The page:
- ✓Exceptionally lightweight
- ✓MIL-STD 810G tested
- ✓Good battery life
- ✓Plenty of ports
- ✕Below-par audio
- ✕Cramped keyboard and touchpad
Claiming to have the world's lightest ultraportable laptop in your portfolio is a regular 'thing' for PC makers, and back in January Dynabook duly announced that, at 870g, its Portégé X30L-G was "the world's lightest 13.3-inch fully featured business laptop with Intel 10th generation processors". That's an appealing headline, but for a starting price of £1,239 (ex. VAT) this laptop has to offer a lot more than portability. In the US, Portégé X30 models with 10th-generation Core processors start at $1,329.99.
If light weight is your key requirement in a laptop, then the Portégé X30L-G will immediately grab your attention. I was amazed when lifting the laptop out of its packaging for the first time, and again when carrying it around during testing. The last ultraportable laptop I reviewed, the spectacular Dell XPS 13 (2020), has a starting weight of 1.2kg, rising to 1.27kg if you want a touch screen. The difference, holding the touch-screen XPS 13 and the Portégé X30, one in each hand, was noticeable.
The Portégé X30L-G measures just 308.8mm wide by 211.6mm deep by 17.9mm thick. It's a demure little ultrabook, whose primarily Onyx Blue livery is very close to black, with a silver Dynabook logo in one corner of the lid and silver hinges catching the eye when the laptop is closed.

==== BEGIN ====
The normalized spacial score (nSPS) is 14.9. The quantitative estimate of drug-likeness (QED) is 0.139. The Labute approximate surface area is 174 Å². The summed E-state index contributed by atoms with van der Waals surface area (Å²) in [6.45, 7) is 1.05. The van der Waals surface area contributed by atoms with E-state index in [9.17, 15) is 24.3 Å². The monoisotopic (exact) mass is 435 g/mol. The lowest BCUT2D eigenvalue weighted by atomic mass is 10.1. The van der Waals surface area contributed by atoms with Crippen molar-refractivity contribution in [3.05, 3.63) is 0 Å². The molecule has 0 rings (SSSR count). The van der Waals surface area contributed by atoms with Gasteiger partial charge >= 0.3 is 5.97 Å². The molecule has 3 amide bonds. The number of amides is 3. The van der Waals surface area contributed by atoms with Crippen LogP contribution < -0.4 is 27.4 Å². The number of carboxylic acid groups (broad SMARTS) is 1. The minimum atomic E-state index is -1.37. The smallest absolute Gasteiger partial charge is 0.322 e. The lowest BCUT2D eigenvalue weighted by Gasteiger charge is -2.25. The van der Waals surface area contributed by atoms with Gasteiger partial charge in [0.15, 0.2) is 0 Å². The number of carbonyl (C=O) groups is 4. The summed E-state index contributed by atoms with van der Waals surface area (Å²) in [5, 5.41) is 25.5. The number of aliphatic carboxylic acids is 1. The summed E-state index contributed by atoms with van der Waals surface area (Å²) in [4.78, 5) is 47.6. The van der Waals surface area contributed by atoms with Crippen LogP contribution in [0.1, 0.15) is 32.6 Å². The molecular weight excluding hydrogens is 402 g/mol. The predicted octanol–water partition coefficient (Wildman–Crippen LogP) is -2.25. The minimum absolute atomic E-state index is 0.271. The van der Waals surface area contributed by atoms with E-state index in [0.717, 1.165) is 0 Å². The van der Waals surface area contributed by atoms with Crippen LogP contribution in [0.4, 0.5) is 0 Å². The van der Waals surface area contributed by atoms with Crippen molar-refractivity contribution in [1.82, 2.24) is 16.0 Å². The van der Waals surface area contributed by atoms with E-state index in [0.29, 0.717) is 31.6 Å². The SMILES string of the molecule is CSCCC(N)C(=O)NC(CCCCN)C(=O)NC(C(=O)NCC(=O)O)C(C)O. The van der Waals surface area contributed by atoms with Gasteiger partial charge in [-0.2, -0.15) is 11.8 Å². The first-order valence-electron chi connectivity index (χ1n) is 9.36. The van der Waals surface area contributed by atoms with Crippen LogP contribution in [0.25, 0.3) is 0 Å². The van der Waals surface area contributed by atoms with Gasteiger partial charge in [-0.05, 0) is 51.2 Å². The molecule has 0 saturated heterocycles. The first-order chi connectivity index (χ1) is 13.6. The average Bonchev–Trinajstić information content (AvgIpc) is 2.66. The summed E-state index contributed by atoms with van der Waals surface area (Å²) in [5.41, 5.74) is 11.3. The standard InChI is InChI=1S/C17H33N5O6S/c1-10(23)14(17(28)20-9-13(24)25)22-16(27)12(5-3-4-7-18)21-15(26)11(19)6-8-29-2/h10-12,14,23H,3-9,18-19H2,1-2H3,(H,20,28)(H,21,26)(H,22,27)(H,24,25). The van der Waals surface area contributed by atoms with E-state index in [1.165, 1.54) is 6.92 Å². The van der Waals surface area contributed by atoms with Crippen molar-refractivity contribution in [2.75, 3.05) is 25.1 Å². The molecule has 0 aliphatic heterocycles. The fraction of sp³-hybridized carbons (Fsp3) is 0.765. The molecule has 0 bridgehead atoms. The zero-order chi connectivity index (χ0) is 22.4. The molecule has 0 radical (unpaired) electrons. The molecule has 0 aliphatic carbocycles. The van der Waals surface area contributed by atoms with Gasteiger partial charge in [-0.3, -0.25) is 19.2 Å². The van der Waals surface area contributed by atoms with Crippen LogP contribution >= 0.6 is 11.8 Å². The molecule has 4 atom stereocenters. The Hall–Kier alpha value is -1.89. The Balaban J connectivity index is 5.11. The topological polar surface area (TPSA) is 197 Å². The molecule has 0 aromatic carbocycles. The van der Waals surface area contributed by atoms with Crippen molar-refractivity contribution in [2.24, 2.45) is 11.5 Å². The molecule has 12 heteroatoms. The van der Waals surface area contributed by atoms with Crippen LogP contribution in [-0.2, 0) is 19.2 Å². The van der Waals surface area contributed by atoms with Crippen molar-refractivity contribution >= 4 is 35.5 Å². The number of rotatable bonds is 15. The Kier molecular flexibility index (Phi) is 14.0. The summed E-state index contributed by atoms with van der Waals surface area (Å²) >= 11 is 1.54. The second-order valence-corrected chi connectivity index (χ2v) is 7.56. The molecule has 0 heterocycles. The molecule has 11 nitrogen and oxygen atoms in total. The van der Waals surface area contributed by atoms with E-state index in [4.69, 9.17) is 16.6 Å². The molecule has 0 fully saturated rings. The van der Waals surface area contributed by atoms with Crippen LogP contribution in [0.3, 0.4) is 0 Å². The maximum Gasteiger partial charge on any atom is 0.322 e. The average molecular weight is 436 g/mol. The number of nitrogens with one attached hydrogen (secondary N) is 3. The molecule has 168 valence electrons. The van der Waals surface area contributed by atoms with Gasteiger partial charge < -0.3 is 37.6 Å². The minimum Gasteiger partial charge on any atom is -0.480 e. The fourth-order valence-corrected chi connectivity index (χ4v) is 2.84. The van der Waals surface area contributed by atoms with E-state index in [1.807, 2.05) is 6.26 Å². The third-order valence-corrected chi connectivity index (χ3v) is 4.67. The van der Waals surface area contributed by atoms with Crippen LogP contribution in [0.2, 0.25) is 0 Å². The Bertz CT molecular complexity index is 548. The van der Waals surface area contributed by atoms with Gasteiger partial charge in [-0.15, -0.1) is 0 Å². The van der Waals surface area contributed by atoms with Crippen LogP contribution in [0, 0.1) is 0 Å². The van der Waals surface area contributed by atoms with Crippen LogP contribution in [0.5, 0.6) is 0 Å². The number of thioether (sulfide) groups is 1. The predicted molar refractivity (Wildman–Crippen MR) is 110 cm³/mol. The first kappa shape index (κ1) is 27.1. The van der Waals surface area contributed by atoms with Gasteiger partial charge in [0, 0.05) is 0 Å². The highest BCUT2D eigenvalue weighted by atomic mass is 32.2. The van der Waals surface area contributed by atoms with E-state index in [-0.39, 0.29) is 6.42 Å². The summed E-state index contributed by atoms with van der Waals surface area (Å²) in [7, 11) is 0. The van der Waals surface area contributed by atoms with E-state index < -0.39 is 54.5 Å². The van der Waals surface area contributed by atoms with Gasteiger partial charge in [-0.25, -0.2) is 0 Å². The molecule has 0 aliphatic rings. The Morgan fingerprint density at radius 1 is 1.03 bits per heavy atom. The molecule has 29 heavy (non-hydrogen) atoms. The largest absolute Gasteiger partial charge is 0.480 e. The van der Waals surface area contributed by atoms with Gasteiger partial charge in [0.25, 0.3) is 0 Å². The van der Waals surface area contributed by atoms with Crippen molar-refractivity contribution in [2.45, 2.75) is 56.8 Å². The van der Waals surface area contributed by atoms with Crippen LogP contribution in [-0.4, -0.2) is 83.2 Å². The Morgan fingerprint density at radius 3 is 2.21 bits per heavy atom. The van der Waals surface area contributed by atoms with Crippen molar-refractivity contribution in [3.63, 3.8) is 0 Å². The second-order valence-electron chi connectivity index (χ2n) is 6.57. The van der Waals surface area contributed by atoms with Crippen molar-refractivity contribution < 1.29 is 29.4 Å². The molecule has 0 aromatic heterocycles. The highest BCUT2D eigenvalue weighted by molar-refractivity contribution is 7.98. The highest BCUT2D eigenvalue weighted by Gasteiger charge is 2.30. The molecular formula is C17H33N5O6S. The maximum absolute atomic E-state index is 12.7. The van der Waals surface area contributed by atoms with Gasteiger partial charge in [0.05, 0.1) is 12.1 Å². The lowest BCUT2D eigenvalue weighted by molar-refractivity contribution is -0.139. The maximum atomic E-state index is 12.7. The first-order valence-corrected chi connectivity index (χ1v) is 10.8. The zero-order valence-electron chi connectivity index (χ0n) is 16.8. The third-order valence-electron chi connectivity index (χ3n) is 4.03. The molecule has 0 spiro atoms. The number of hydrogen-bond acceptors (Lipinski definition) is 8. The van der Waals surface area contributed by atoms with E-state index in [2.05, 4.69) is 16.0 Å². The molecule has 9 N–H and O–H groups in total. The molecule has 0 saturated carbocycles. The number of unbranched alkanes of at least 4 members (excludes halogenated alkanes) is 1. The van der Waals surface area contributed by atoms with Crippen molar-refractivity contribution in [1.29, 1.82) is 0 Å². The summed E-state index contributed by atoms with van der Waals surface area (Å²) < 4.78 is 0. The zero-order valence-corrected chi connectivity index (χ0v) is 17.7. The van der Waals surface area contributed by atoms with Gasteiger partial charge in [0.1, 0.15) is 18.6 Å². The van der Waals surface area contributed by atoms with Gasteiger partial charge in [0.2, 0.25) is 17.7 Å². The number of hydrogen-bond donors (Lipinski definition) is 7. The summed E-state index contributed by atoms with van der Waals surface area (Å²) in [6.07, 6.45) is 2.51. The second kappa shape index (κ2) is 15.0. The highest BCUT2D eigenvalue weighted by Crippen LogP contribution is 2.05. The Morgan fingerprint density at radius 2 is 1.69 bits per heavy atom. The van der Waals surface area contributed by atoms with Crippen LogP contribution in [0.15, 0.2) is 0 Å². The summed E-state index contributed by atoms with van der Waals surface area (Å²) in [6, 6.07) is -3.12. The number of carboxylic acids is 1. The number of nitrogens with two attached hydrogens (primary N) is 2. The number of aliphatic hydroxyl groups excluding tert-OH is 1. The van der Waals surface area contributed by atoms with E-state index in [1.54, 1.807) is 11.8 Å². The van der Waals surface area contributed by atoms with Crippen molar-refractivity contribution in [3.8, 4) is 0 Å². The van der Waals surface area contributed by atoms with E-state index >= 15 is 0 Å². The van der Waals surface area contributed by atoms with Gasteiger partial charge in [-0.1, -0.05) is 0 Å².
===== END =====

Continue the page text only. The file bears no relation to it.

If you're concerned that a laptop weighing just 870g might not be robust enough for the rough-and-tumble of life in your rucksack or bag, you may be reassured by the MIL-STD 810G testing it has undergone. My general quibble with Dynabook laptops, that there's a fair amount of flex in the lid, also applies here, but that military-grade certification -- which covers drops, temperature, humidity and dust -- is good to see.
The utilitarian design continues inside. While the short edge screen bezels are quite narrow, there are no claims for super-high screen-to-body ratios or headline features for the screen itself. I measured the short edge bezels at 7mm, and top at 14mm -- plenty large enough for the pair of cameras that cater for video calling and for Windows Hello facial authentication. It's a shame there is no sliding privacy cover for the webcam though. The bezel beneath the screen is deep, measuring 17mm to the top of the hinge.
The 13.3-inch display is a Sharp-made FHD (1,920 x 1,080) panel with Dynabook's characteristic non-reflective finish. Maximum brightness is 470 nits, which should handle most lighting regimes in the office and at home. Colours are reasonably bright and sharp, but this is a matte-screen business laptop, so don't expect vibrant eye-popping video.
The stereo speakers deliver audio through grilles on the underside of the front. Volume goes reasonably loud, but it's rather top-heavy and trebly. Headphones or external speakers are recommended if high-quality audio is required.